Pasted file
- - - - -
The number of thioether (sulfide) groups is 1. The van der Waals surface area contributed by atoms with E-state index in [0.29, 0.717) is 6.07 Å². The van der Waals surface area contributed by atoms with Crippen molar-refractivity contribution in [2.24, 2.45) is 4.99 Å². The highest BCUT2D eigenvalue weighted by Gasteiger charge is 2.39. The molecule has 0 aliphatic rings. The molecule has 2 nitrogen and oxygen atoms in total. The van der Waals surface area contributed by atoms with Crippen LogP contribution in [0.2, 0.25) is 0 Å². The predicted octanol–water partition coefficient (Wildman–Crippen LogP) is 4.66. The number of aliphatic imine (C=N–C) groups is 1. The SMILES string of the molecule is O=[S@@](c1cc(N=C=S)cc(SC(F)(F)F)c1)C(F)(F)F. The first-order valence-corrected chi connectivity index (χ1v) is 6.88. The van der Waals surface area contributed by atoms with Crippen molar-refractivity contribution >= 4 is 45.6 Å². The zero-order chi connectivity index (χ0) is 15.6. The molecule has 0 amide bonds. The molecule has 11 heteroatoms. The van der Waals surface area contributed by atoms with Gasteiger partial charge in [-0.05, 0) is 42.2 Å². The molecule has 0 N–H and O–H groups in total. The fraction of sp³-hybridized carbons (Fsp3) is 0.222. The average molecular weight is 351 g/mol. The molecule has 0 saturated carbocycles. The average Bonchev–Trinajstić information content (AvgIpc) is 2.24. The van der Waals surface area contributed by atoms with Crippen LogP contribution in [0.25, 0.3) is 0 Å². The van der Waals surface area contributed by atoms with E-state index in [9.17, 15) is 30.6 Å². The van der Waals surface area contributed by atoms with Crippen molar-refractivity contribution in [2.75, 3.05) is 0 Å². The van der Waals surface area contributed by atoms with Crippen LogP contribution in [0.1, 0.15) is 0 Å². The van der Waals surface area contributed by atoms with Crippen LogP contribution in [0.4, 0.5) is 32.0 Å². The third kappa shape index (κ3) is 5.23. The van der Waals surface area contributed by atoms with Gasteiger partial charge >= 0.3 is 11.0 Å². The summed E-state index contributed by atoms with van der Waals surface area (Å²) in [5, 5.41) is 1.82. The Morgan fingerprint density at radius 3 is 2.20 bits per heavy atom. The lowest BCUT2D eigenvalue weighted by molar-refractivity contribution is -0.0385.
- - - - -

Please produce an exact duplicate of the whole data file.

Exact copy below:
The number of thioether (sulfide) groups is 1. The van der Waals surface area contributed by atoms with E-state index in [0.29, 0.717) is 6.07 Å². The van der Waals surface area contributed by atoms with Crippen molar-refractivity contribution in [2.24, 2.45) is 4.99 Å². The highest BCUT2D eigenvalue weighted by Gasteiger charge is 2.39. The molecule has 0 aliphatic rings. The molecule has 2 nitrogen and oxygen atoms in total. The van der Waals surface area contributed by atoms with Crippen LogP contribution in [0.2, 0.25) is 0 Å². The predicted octanol–water partition coefficient (Wildman–Crippen LogP) is 4.66. The number of aliphatic imine (C=N–C) groups is 1. The SMILES string of the molecule is O=[S@@](c1cc(N=C=S)cc(SC(F)(F)F)c1)C(F)(F)F. The first-order valence-corrected chi connectivity index (χ1v) is 6.88. The van der Waals surface area contributed by atoms with Crippen molar-refractivity contribution >= 4 is 45.6 Å². The zero-order chi connectivity index (χ0) is 15.6. The molecule has 0 amide bonds. The molecule has 11 heteroatoms. The van der Waals surface area contributed by atoms with Gasteiger partial charge in [-0.05, 0) is 42.2 Å². The molecule has 0 N–H and O–H groups in total. The fraction of sp³-hybridized carbons (Fsp3) is 0.222. The average molecular weight is 351 g/mol. The molecule has 0 saturated carbocycles. The average Bonchev–Trinajstić information content (AvgIpc) is 2.24. The van der Waals surface area contributed by atoms with Crippen LogP contribution in [0.25, 0.3) is 0 Å². The van der Waals surface area contributed by atoms with E-state index in [9.17, 15) is 30.6 Å². The van der Waals surface area contributed by atoms with Crippen molar-refractivity contribution in [2.75, 3.05) is 0 Å². The van der Waals surface area contributed by atoms with Crippen LogP contribution in [0.1, 0.15) is 0 Å². The van der Waals surface area contributed by atoms with Crippen LogP contribution in [0.4, 0.5) is 32.0 Å². The third kappa shape index (κ3) is 5.23. The van der Waals surface area contributed by atoms with Gasteiger partial charge >= 0.3 is 11.0 Å². The summed E-state index contributed by atoms with van der Waals surface area (Å²) in [5, 5.41) is 1.82. The Morgan fingerprint density at radius 3 is 2.20 bits per heavy atom. The lowest BCUT2D eigenvalue weighted by molar-refractivity contribution is -0.0385.